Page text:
Recently, a European study investigated the prevalence of central adiposity, metabolic syndrome, and a proinflammatory state in patients with Barrett’s esophagus, and found that the proinflammatory impact of adipocytokines associated with the metabolic syndrome of central adiposity may play an important role in the pathogenesis of esophageal cancer[44-45]. In particular, it has been demonstrated that visceral fat is metabolically active[46] as well as being associated with low serum levels of protective cytokines, such as adiponectin. Therefore, high levels of inflammatory cytokines, such as TNF-α, IL-1β and IL-6 all contribute to GERD development and symptoms.


Lifestyle factors (overweight/obesity, incorrect dietary habits, lack of regular physical activity and smoking) have frequently been suggested to be possible GERD risk factors. However, their exact pathogenetic role is still unclear, and the beneficial effect of specific recommended changes in lifestyle habits is controversial[10].

It is a common belief that some foods may induce or worsen GERD symptoms; in fact, in daily clinical practice, this leads to medical staff advising patients to avoid the suspected foods[47]. Furthermore, since GERD symptoms are most commonly reported postprandially, the role of diet components in inducing symptoms through a lower esophageal sphincter release or a delayed gastric emptying has been suggested. Nevertheless, different and conflicting results exist in the literature for identifying the most “refluxogenic” foods. Old experimental and clinical studies have shown a decrease in LES pressure and an increase in esophageal acid exposure in response to the ingestion of food rich in fats, chocolate and carminatives[48-49].

Our study examined the effects of dietary intake on GERD and, although performed on a small sample, represents the only study in which the diagnosis was based not only on the clinical symptoms, but also on the measurement of esophageal pH over a 24 h period.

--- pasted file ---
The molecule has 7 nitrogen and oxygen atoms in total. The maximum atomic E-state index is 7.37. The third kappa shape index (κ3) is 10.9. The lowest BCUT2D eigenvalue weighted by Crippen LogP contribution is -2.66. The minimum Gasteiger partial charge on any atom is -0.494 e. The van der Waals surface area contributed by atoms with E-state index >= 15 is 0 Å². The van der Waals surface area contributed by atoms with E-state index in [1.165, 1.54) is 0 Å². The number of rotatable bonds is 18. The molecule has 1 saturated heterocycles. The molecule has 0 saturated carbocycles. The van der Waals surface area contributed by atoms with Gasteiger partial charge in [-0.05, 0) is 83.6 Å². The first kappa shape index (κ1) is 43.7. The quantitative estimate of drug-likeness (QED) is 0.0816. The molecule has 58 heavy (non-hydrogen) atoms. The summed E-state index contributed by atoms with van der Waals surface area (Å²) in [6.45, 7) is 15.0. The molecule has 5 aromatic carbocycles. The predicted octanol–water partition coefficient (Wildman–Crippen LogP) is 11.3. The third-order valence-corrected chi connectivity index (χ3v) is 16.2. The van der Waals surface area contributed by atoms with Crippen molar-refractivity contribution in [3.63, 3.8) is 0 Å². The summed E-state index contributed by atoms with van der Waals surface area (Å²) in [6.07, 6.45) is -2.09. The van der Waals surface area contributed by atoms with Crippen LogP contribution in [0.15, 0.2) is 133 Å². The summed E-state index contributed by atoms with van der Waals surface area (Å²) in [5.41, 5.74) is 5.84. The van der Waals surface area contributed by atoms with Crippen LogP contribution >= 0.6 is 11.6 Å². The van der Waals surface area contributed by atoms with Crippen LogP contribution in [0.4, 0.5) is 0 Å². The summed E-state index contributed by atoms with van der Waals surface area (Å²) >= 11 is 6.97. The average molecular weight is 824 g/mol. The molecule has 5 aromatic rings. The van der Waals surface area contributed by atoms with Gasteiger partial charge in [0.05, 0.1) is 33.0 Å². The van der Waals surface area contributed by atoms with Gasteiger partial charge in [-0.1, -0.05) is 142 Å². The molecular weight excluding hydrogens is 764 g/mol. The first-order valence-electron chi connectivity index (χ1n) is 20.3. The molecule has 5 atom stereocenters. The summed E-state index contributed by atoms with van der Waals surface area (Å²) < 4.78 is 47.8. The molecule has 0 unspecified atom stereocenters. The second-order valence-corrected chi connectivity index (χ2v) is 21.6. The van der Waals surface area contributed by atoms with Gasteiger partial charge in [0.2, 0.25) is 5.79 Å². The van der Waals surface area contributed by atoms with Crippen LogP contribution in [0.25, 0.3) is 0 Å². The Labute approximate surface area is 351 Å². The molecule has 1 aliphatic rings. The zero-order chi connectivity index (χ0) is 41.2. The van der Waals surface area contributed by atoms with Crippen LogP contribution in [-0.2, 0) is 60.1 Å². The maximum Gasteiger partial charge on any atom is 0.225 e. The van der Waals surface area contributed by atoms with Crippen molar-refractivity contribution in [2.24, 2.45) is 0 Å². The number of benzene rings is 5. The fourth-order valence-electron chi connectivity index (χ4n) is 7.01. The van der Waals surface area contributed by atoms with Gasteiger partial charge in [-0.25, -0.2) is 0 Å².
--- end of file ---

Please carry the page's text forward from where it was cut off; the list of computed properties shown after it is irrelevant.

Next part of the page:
The aim of this study was to evaluate the correlation between pH-metry results in GERD patients and their daily food intake, including the assessment of fibre consumption. We enrolled 60 patients, stratified for age and sex, divided into three groups of 20 patients each. The first group included subjects with pH-metry results showing a pathological acid reflux and with typical GERD symptoms; in the second group typical symptoms were present even if pH-metry was not irrefutably pathological (pH < 4 for a period < the 10% of record); the third group was composed by healthy volunteers[50]. For each patient, Body Mass Index was calculated, and a weekly dietary intake questionnaire, which allowed calculating daily caloric and macronutrient intake with the use of a dedicated software (Winfood) had to be completed.

Our results are summarized in Table 2. Lipidic and glucidic intake was directly correlated to symptom presence independently by pH-metry results by statistical univariated analysis. Nevertheless with statistical multivariated analysis, only lipid intake correlated with typical GERD symptom presence and pH-metry results. Finally, fibre intake seemed to play a protective role in the relief of GERD symptoms.

Table 2 Body mass index and macronutrient intake in gastro-esophageal reflux disease patients1.
BMI26.4 ± 4.526.1 ± 2.7< 0.88
Kcal/die2015 ± 3841782 ± 420< 0.05
Lipids (%)31.4 ± 3.233.9 ± 3.9< 0.02
Proteins (%)16.8 ± 1.617.1 ± 2.5< 0.70
Glucids (%)48.8 ± 5.152.1 ± 3.2< 0.01
Fibers (g/die)43.8 ± 12.7 26.2 ± 7.6< 0.04

Whilst lipids are known for their ability to reduce lower esophageal sphincter pressure and delay gastric empting, a possible explanation for glucidic intake may be only speculative (i.e. their fermentation by intestinal bacterial flora may cause the production of gas enabling sphincter release and, consequently, GERD symptoms).